Do Aquatic Herbicides Cause Sores on Fish?
By: Dr. Benjamin P. Sperry, Research Assistant Scientist, UF/IFAS Center for Aquatic and Invasive Plants
What is that!?! The fish I caught has sores! People around the state have been increasingly reporting fish with abnormalities or sores on social media. These fish sores appear concerning and are often thought to be a sign of poor resource management. In particular, many stakeholders have formed unfounded conclusions that fish sores are caused by aquatic herbicide use. While there is no doubt fish often contain sores or abnormalities, they are likely not related to herbicide use. Fish sores are commonly due to infection by microorganisms.
Additionally, these infections often occur after fish have been stressed or experience some event that interferes with the protective “slime” coat on their scales. In fact, when fish spawn, they often develop sores due to infection caused by biting and rubbing on each other or on the sediment during the construction of nests. Fish sores and abnormalities are also common after confinement stress. This stress is a major issue in aquaculture production; however, catch and release fishing where live wells are used can also stress fish.
Red sore disease is one of the most common fish abnormalities which can be caused by either a protozoan or a bacterium. Fish infections also become more prevalent after warm weather and high nutrient levels. Similar to how some people are more prone to becoming ill, fish populations also contain some individuals that are more sensitive to infection regardless of stressful events. In 2020, the Florida Fish and Wildlife Conservation Commission conducted fish surveys across over 30 lakes in the state to document the frequency of largemouth bass with abnormalities. In most lakes, abnormality rates ranged from 0 to 20%.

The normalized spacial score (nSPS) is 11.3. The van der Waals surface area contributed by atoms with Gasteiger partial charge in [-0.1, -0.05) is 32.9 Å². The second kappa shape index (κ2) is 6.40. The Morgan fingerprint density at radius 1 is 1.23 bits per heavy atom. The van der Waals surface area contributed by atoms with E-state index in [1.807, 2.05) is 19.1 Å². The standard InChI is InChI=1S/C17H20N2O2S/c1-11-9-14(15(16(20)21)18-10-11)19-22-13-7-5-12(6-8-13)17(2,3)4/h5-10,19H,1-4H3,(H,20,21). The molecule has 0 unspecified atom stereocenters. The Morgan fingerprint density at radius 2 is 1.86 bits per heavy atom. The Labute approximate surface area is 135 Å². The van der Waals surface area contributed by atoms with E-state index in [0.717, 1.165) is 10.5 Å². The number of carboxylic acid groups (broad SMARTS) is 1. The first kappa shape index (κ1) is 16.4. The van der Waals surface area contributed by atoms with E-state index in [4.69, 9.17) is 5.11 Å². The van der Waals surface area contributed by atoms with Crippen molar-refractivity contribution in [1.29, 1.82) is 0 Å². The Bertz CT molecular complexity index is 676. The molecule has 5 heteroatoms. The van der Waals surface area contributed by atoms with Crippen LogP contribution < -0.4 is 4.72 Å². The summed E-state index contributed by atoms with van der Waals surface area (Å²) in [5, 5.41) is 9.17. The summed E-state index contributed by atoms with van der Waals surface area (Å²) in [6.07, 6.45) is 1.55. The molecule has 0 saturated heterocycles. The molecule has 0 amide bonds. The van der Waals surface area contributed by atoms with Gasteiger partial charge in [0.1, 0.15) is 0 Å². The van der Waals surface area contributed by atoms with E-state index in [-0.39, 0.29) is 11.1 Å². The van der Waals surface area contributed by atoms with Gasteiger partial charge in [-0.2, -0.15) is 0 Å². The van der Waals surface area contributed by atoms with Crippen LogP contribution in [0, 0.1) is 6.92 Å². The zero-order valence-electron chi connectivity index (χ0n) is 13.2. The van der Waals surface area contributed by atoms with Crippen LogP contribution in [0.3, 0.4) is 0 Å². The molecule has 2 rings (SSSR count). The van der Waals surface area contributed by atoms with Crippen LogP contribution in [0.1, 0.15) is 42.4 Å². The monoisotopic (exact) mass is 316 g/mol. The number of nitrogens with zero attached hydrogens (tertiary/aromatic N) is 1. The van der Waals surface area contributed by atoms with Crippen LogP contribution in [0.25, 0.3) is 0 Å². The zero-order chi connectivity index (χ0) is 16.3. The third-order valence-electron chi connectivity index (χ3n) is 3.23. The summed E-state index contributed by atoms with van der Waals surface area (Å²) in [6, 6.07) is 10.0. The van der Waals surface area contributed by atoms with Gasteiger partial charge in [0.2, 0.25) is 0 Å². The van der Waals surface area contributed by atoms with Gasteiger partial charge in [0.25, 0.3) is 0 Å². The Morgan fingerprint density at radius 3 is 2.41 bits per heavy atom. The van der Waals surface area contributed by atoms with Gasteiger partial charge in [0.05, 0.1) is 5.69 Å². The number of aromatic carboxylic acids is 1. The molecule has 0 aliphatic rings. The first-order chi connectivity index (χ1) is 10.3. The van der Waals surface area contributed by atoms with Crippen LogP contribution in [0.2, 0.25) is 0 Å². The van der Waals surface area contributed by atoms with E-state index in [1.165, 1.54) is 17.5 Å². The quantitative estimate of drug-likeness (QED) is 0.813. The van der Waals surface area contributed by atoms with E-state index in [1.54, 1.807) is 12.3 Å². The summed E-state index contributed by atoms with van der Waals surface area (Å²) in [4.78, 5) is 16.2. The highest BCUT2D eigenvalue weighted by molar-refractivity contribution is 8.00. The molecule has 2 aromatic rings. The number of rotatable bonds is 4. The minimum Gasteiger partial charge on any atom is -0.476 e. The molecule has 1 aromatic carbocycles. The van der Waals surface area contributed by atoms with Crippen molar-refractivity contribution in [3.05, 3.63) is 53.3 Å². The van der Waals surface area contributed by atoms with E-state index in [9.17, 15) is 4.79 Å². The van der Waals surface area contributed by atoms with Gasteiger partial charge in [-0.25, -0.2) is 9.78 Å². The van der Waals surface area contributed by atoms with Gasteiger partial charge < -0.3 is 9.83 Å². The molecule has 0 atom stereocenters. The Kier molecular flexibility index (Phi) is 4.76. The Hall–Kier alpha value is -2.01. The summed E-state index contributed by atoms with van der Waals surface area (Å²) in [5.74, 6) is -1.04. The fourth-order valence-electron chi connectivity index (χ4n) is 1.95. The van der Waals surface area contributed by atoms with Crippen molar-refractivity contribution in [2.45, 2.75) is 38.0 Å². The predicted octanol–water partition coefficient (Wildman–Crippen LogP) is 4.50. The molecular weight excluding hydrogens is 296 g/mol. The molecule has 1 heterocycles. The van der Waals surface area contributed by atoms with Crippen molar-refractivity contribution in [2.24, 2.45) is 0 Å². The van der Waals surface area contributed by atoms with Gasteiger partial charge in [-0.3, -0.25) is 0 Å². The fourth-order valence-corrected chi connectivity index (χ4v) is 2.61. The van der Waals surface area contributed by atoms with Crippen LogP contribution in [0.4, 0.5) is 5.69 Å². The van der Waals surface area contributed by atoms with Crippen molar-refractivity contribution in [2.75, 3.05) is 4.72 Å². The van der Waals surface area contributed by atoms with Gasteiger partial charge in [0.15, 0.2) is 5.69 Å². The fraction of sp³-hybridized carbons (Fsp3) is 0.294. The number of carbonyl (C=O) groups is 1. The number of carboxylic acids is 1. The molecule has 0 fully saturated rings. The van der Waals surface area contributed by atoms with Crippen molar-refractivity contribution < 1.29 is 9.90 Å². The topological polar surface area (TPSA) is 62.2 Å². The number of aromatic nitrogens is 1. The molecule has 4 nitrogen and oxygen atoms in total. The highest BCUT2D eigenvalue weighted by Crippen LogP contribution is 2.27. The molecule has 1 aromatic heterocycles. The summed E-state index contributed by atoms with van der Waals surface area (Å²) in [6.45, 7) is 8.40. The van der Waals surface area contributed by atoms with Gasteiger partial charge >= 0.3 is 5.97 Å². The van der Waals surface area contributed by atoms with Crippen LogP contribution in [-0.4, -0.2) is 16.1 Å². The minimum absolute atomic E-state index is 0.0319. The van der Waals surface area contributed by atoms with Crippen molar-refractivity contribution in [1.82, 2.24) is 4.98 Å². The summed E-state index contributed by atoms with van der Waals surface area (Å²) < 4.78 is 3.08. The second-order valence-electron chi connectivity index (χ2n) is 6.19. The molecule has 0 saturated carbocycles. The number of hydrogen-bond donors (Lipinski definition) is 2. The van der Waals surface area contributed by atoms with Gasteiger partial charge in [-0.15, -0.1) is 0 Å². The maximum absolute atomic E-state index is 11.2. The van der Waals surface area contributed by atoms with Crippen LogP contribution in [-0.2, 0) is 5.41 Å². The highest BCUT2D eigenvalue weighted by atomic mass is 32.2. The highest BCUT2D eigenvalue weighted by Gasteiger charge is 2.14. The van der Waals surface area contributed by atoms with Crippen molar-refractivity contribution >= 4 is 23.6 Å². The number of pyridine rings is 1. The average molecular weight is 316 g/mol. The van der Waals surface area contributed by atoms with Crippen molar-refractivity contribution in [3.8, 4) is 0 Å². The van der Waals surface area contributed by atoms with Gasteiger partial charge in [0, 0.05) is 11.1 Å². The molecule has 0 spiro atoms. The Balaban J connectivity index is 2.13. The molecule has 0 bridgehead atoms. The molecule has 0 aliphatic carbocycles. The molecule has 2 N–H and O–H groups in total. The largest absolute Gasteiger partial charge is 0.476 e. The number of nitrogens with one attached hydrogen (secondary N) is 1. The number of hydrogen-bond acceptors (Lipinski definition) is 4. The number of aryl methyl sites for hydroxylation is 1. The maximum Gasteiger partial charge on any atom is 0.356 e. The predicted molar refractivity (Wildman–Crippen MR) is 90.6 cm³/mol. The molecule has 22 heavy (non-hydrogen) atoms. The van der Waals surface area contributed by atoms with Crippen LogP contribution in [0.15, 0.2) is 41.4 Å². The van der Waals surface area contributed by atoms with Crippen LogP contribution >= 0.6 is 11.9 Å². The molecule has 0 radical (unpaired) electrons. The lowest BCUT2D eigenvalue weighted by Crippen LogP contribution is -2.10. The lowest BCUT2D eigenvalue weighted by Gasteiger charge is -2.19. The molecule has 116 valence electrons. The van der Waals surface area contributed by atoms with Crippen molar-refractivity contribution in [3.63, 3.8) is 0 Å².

Furthermore, lakes with greater historical herbicide use did not result in increased abnormality rate.
In order for herbicides to receive a Federal registration for aquatic use, extensive ecotoxicology or potential for environmental harm testing must be completed and accepted by the United States Environmental Protection Agency. Also, herbicide registration costs are commonly to the tune of tens of millions of dollars. Therefore, registrants would not attempt this process with a product that would cause environmental harm and result in removal from the market as registration costs could not be recouped.
One herbicide in particular blamed for most of the fish abnormalities is diquat. It is unclear why this particular herbicide has received more backlash than others but we decided look into its toxicology closer. Upon a literature search, we actually found published data (Darwish and Mitchell 2009) demonstrating the use of diquat to lower channel catfish mortality rates from bacteria in aquaculture. So, not only does the herbicide suspected of causing fish sores not hurt fish, it actually has been used to protect fish from infection in production settings.
To read more about this topic read: “Red Sore Disease” in Game Fish by Peggy Reed and Ruth Francis-Floyd
References: Darwish AM, Mitchell AJ (2009) Evaluation of diquat against an acute experimental infection of Flavobacterium columnare in channel catfish, Ictalurus punctatus (Rafinesque). Journal of Fish Diseases 32:401-408
All photos were taken by Jason Dotson, Daniel Nelson, and Ted Lange of FWRI section of FWC.
Dr. Benjamin P. Sperry, UF/IFAS CAIP Research Assistant Scientist, wrote this piece. Any questions should be directed to Shelby Oesterreicher at email@example.com. For more information about the UF/IFAS Center for Aquatic and Invasive Plants, please visit http://plants.ifas.ufl.edu. Be sure to follow us on social @UFIFASCAIP. To read more blogs like this one visit http://blogs.ifas.ufl.edu/caip/.
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